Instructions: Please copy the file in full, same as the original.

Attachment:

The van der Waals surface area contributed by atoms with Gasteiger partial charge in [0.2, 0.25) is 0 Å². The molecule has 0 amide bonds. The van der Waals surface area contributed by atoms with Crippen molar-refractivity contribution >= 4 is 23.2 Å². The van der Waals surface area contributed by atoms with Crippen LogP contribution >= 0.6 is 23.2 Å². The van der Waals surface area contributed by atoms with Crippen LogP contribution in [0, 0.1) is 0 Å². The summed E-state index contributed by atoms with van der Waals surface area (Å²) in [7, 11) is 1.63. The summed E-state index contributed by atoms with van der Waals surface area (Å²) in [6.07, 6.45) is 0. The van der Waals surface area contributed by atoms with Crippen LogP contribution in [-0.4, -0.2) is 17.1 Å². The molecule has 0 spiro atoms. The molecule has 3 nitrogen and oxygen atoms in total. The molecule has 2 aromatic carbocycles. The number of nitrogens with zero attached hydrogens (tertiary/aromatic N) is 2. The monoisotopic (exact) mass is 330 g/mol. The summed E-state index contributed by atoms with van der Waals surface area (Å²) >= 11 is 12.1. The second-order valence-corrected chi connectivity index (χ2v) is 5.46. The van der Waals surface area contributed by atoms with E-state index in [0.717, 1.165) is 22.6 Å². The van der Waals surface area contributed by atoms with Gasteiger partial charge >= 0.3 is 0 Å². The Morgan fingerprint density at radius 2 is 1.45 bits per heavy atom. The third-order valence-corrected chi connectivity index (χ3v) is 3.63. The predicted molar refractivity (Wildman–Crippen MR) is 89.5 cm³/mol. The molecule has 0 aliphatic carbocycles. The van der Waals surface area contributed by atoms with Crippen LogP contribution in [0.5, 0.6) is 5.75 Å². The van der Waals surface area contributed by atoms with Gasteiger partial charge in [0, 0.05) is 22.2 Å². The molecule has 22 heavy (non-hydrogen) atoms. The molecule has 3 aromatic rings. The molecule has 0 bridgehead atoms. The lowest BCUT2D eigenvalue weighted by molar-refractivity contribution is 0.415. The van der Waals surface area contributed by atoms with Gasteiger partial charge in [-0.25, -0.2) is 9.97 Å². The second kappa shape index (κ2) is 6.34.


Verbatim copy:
The van der Waals surface area contributed by atoms with Gasteiger partial charge in [0.2, 0.25) is 0 Å². The molecule has 0 amide bonds. The van der Waals surface area contributed by atoms with Crippen molar-refractivity contribution >= 4 is 23.2 Å². The van der Waals surface area contributed by atoms with Crippen LogP contribution >= 0.6 is 23.2 Å². The van der Waals surface area contributed by atoms with Crippen LogP contribution in [0, 0.1) is 0 Å². The summed E-state index contributed by atoms with van der Waals surface area (Å²) in [7, 11) is 1.63. The summed E-state index contributed by atoms with van der Waals surface area (Å²) in [6.07, 6.45) is 0. The van der Waals surface area contributed by atoms with Crippen LogP contribution in [-0.4, -0.2) is 17.1 Å². The molecule has 0 spiro atoms. The molecule has 3 nitrogen and oxygen atoms in total. The molecule has 2 aromatic carbocycles. The number of nitrogens with zero attached hydrogens (tertiary/aromatic N) is 2. The monoisotopic (exact) mass is 330 g/mol. The summed E-state index contributed by atoms with van der Waals surface area (Å²) >= 11 is 12.1. The second-order valence-corrected chi connectivity index (χ2v) is 5.46. The van der Waals surface area contributed by atoms with E-state index in [0.717, 1.165) is 22.6 Å². The van der Waals surface area contributed by atoms with Gasteiger partial charge >= 0.3 is 0 Å². The Morgan fingerprint density at radius 2 is 1.45 bits per heavy atom. The third-order valence-corrected chi connectivity index (χ3v) is 3.63. The predicted molar refractivity (Wildman–Crippen MR) is 89.5 cm³/mol. The molecule has 0 aliphatic carbocycles. The van der Waals surface area contributed by atoms with Crippen LogP contribution in [0.5, 0.6) is 5.75 Å². The van der Waals surface area contributed by atoms with Gasteiger partial charge in [0, 0.05) is 22.2 Å². The molecule has 22 heavy (non-hydrogen) atoms. The molecule has 3 aromatic rings. The molecule has 0 bridgehead atoms. The lowest BCUT2D eigenvalue weighted by molar-refractivity contribution is 0.415. The van der Waals surface area contributed by atoms with Gasteiger partial charge in [-0.25, -0.2) is 9.97 Å². The second kappa shape index (κ2) is 6.34.